Wednesday, 17 March 2010

Madeleine (1950)

Madeleine is a bit of a strange film, and viewed by many as one of the very few blots on director David Lean's record.  I found the first part of the film really dragged, and the forbidden romance between Madeleine (Ann Todd) and Emile (Ivan Densy) wasn't helped by both of them overacting rather terribly in their first few scenes together.  Add in an over-bearing father and a young man who wants to marry Madeleine, and you have a sequence of contrived scenes which don't make you care much about any of the characters.

After half of the film devoted to this dreary love drama, the mood changes and suddenly it becomes a bit of a murder mystery, with the guilt or not of Madeleine never being completely indicated (and the awful end scene has a narrator directly asking Madeleine whether she's guilty or not, at which she sort of smirks at the camera... ugh).  However the final quarter or so of the film, in the form of a courtroom drama, is really quite compelling and cleverly written.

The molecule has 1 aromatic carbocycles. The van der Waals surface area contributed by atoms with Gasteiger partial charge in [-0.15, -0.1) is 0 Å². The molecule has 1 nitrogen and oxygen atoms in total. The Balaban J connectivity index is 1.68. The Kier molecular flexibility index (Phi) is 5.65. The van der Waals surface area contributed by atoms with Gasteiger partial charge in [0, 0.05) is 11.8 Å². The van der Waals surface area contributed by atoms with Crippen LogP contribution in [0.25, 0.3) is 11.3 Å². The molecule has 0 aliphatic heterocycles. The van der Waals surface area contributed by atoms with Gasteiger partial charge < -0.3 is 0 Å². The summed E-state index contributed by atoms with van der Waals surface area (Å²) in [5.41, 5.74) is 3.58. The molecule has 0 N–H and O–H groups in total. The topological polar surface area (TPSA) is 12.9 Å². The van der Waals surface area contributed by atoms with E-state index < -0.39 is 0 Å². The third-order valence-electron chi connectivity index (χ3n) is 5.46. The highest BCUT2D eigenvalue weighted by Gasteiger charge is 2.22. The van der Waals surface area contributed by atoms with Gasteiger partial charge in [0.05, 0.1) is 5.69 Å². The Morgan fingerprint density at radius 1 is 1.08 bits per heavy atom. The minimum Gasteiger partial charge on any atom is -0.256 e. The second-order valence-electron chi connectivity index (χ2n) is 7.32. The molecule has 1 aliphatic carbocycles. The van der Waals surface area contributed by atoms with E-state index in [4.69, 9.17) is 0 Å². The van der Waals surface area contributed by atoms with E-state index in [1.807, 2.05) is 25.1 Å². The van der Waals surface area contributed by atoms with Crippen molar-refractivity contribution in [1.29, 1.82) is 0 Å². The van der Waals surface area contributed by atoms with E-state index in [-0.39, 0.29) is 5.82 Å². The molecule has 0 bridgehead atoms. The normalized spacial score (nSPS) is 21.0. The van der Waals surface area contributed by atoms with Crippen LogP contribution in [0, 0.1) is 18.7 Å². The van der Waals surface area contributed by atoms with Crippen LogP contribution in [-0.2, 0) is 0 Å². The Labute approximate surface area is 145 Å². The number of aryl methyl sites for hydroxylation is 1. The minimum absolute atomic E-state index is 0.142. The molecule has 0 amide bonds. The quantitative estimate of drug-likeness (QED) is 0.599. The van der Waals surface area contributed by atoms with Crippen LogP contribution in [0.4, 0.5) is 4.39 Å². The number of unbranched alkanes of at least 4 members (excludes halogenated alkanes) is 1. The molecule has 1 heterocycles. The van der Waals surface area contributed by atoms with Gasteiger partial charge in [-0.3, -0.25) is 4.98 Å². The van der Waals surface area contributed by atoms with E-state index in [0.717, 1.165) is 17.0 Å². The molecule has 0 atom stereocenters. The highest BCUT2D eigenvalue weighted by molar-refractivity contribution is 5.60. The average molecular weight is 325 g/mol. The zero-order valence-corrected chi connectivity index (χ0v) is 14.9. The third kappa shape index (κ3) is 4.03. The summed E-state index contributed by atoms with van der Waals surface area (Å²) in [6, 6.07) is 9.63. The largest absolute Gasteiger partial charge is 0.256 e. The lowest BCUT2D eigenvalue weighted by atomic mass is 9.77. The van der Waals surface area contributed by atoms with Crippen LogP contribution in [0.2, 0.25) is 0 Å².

The curious hotchpotch of film styles doesn't really work and the flat characters and performances, don't help, but for film buffs Madeleine may nevertheless be worth watching purely for the art direction, which is fantastic.  Purely as entertainment though... I'd probably give it a miss.

CaptainD - Movie Reviews Blog


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Mauricem said...

Yeah, I notice a lot of movies back them focused more on the cinematography than anything else. Of course, in black and white it was easier to create a mood.

Mauricem said...

"Back them?" Engage spellcheck. LOL

CaptainD said...

I guess that's true, it was easier to create mood with b&w... pity the stunning art direction here wasn't backed up with a better film!